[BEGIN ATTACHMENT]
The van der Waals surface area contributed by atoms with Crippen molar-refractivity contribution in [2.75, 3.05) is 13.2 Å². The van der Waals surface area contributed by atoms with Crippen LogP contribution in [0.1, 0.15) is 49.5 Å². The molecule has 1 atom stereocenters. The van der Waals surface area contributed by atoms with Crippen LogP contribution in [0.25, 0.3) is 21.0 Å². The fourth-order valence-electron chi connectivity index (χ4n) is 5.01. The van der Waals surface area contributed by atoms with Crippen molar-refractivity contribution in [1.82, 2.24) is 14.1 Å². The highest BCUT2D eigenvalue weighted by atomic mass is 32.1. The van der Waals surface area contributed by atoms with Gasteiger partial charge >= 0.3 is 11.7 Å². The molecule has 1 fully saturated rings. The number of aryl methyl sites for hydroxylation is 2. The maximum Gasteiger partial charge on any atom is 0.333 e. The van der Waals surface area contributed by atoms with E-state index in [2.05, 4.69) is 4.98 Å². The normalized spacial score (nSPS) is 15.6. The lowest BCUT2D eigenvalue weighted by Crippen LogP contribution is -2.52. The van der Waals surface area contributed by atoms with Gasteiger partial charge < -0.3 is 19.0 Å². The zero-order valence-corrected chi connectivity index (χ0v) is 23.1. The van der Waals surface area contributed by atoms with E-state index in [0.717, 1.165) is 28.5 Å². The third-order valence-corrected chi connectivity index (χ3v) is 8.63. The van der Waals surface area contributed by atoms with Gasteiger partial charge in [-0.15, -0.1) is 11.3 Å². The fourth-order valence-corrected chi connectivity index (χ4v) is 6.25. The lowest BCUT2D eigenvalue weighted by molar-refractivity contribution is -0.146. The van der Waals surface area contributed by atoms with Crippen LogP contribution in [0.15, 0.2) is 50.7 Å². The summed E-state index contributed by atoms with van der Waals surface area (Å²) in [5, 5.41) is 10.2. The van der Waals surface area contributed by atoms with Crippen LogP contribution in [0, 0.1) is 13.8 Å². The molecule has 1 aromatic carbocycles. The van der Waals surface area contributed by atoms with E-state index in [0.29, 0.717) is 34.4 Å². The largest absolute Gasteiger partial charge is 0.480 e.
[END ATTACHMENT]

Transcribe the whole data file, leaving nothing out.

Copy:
The van der Waals surface area contributed by atoms with Crippen molar-refractivity contribution in [2.75, 3.05) is 13.2 Å². The van der Waals surface area contributed by atoms with Crippen LogP contribution in [0.1, 0.15) is 49.5 Å². The molecule has 1 atom stereocenters. The van der Waals surface area contributed by atoms with Crippen LogP contribution in [0.25, 0.3) is 21.0 Å². The fourth-order valence-electron chi connectivity index (χ4n) is 5.01. The van der Waals surface area contributed by atoms with Crippen molar-refractivity contribution in [1.82, 2.24) is 14.1 Å². The highest BCUT2D eigenvalue weighted by atomic mass is 32.1. The van der Waals surface area contributed by atoms with Gasteiger partial charge >= 0.3 is 11.7 Å². The molecule has 1 fully saturated rings. The number of aryl methyl sites for hydroxylation is 2. The maximum Gasteiger partial charge on any atom is 0.333 e. The van der Waals surface area contributed by atoms with E-state index in [2.05, 4.69) is 4.98 Å². The normalized spacial score (nSPS) is 15.6. The lowest BCUT2D eigenvalue weighted by Crippen LogP contribution is -2.52. The van der Waals surface area contributed by atoms with Gasteiger partial charge < -0.3 is 19.0 Å². The zero-order valence-corrected chi connectivity index (χ0v) is 23.1. The van der Waals surface area contributed by atoms with E-state index in [0.717, 1.165) is 28.5 Å². The third-order valence-corrected chi connectivity index (χ3v) is 8.63. The van der Waals surface area contributed by atoms with Gasteiger partial charge in [-0.15, -0.1) is 11.3 Å². The fourth-order valence-corrected chi connectivity index (χ4v) is 6.25. The lowest BCUT2D eigenvalue weighted by molar-refractivity contribution is -0.146. The van der Waals surface area contributed by atoms with Crippen LogP contribution in [0.15, 0.2) is 50.7 Å². The summed E-state index contributed by atoms with van der Waals surface area (Å²) in [5, 5.41) is 10.2. The van der Waals surface area contributed by atoms with Crippen LogP contribution in [0, 0.1) is 13.8 Å². The molecule has 1 aromatic carbocycles. The van der Waals surface area contributed by atoms with E-state index in [0.29, 0.717) is 34.4 Å². The largest absolute Gasteiger partial charge is 0.480 e.